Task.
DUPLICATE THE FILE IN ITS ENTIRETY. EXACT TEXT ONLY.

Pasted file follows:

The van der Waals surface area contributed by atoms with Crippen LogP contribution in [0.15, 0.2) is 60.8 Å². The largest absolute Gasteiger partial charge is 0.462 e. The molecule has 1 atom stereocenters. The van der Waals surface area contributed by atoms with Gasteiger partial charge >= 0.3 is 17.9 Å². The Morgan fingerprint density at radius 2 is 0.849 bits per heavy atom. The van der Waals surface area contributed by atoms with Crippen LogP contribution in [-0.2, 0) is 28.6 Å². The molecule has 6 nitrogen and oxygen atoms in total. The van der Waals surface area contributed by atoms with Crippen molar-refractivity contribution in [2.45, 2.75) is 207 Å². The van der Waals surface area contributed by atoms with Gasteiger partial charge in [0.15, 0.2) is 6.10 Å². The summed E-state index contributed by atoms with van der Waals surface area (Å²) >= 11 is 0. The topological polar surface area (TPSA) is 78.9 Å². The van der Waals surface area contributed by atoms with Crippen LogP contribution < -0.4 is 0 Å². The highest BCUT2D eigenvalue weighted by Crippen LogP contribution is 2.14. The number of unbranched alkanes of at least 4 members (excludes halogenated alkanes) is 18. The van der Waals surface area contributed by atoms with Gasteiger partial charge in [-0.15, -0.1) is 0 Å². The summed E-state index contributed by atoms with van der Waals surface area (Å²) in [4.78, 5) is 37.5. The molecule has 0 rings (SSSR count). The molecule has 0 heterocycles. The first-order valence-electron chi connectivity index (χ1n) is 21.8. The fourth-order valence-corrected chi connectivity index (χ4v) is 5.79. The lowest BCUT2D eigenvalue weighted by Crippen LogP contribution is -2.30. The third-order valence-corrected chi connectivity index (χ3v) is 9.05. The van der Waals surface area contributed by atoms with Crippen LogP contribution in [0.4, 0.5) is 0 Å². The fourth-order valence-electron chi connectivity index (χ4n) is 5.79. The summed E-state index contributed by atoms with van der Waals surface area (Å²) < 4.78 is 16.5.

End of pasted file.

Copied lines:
The van der Waals surface area contributed by atoms with Crippen LogP contribution in [0.15, 0.2) is 60.8 Å². The largest absolute Gasteiger partial charge is 0.462 e. The molecule has 1 atom stereocenters. The van der Waals surface area contributed by atoms with Gasteiger partial charge >= 0.3 is 17.9 Å². The Morgan fingerprint density at radius 2 is 0.849 bits per heavy atom. The van der Waals surface area contributed by atoms with Crippen LogP contribution in [-0.2, 0) is 28.6 Å². The molecule has 6 nitrogen and oxygen atoms in total. The van der Waals surface area contributed by atoms with Crippen molar-refractivity contribution in [2.45, 2.75) is 207 Å². The van der Waals surface area contributed by atoms with Gasteiger partial charge in [0.15, 0.2) is 6.10 Å². The summed E-state index contributed by atoms with van der Waals surface area (Å²) >= 11 is 0. The topological polar surface area (TPSA) is 78.9 Å². The van der Waals surface area contributed by atoms with Crippen LogP contribution < -0.4 is 0 Å². The highest BCUT2D eigenvalue weighted by Crippen LogP contribution is 2.14. The number of unbranched alkanes of at least 4 members (excludes halogenated alkanes) is 18. The van der Waals surface area contributed by atoms with Gasteiger partial charge in [-0.15, -0.1) is 0 Å². The summed E-state index contributed by atoms with van der Waals surface area (Å²) in [4.78, 5) is 37.5. The molecule has 0 rings (SSSR count). The molecule has 0 heterocycles. The first-order valence-electron chi connectivity index (χ1n) is 21.8. The fourth-order valence-corrected chi connectivity index (χ4v) is 5.79. The lowest BCUT2D eigenvalue weighted by Crippen LogP contribution is -2.30. The third-order valence-corrected chi connectivity index (χ3v) is 9.05. The van der Waals surface area contributed by atoms with Crippen LogP contribution in [0.4, 0.5) is 0 Å². The fourth-order valence-electron chi connectivity index (χ4n) is 5.79. The summed E-state index contributed by atoms with van der Waals surface area (Å²) < 4.78 is 16.5.